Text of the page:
Medical research

International consortium builds 'Google Map' of human metabolism

Building on earlier pioneering work by researchers at the University of California, San Diego, an international consortium of university researchers has produced the most comprehensive virtual reconstruction of human metabolism ...

Genetics

New forms of racism arise in science research

Advances in genetic sequencing are giving rise to a new era of scientific racism, despite decades of efforts to reverse attitudes used to justify the slave trade and Nazi theology, experts said on Friday.

Neuroscience

The future of mind control

Electrodes implanted in the brain help alleviate symptoms like the intrusive tremors associated with Parkinson's disease. But current probes face limitations due to their size and inflexibility. "The brain is squishy and ...

Genetics

Team reduces the size of the human genome to 19,000 genes

How nutrients are metabolised and how neurons communicate in the brain are just some of the messages coded by the 3 billion letters that make up the human genome. The detection and characterisation of the genes present in ...

Diabetes

Mapping the 100 trillion cells that make up your body

There are about 100 trillion cells that make up the human body. A new megascience endeavor will catalog and image each of the 200 or more types of cells from the 80 known organs and identify the genes that are active in these ...

Genetics

Decoding the human immune system

For the first time ever, researchers are comprehensively sequencing the human immune system, which is billions of times larger than the human genome. In a new study published in Nature from the Human Vaccines Project, scientists ...

Neuroscience

Nanotools for neuroscience and brain activity mapping

(Medical Xpress)—The ambitious and controversial Brain Activity Map (BAM), initiative instituted by a small group of researchers last year, has been steadily gaining momentum. Earlier this week, a proof-of-principle Zebrafish ...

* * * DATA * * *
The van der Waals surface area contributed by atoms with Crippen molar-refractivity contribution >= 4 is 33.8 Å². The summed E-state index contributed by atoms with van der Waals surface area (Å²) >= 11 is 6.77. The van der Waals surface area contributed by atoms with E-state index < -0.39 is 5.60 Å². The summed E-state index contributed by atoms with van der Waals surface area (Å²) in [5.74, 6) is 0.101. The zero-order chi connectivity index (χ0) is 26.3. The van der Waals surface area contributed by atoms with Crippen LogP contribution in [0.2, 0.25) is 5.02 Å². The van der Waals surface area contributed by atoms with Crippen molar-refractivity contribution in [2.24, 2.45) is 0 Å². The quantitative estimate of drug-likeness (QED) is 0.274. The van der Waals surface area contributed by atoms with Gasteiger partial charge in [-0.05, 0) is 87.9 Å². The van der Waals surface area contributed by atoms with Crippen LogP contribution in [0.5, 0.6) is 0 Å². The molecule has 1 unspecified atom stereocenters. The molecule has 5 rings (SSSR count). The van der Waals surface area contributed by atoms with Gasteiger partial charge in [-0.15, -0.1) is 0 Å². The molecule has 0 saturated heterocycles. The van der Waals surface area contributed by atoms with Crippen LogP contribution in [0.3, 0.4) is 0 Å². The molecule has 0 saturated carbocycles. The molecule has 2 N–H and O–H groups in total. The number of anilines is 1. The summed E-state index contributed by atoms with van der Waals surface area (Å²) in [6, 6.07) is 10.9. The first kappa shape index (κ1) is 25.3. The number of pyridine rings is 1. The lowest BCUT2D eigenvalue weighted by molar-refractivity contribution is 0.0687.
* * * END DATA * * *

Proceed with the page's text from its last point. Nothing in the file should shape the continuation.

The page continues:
Diseases, Conditions, Syndromes

Ambitious global virome project could mark end of pandemic era

Rather than wait for viruses like Ebola, SARS and Zika to become outbreaks that force the world to react, a new global initiative seeks to proactively identify, prepare for and stop viral threats before they become pandemics.

Genetics

Can genetics play a role in education and well-being?

When Daniel Benjamin was just beginning his PhD program in economics in 2001, he attended a conference with his graduate school advisers. They took in a presentation on neuroeconomics, a nascent field dealing with how the ...

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Human Genome Project

The Human Genome Project (HGP) was an international scientific research project with a primary goal to determine the sequence of chemical base pairs which make up DNA and to identify and map the approximately 20,000-25,000 genes of the human genome from both a physical and functional standpoint.

The project began in 1990 initially headed by James D. Watson at the U.S. National Institutes of Health. A working draft of the genome was released in 2000 and a complete one in 2003, with further analysis still being published. A parallel project was conducted outside of government by the Celera Corporation. Most of the government-sponsored sequencing was performed in universities and research centers from the United States, Canada, New Zealand and Britain. The mapping of human genes is an important step in the development of medicines and other aspects of health care.

While the objective of the Human Genome Project is to understand the genetic makeup of the human species, the project also has focused on several other nonhuman organisms such as E. coli, the fruit fly, and the laboratory mouse. It remains one of the largest single investigational projects in modern science.[citation needed]

The HGP originally aimed to map the nucleotides contained in a haploid reference human genome (more than three billion). Several groups have announced efforts to extend this to diploid human genomes including the International HapMap Project, Applied Biosystems, Perlegen, Illumina, JCVI, Personal Genome Project, and Roche-454.

The "genome" of any given individual (except for identical twins and cloned organisms) is unique; mapping "the human genome" involves sequencing multiple variations of each gene. The project did not study the entire DNA found in human cells; some heterochromatic areas (about 8% of the total) remain un-sequenced.

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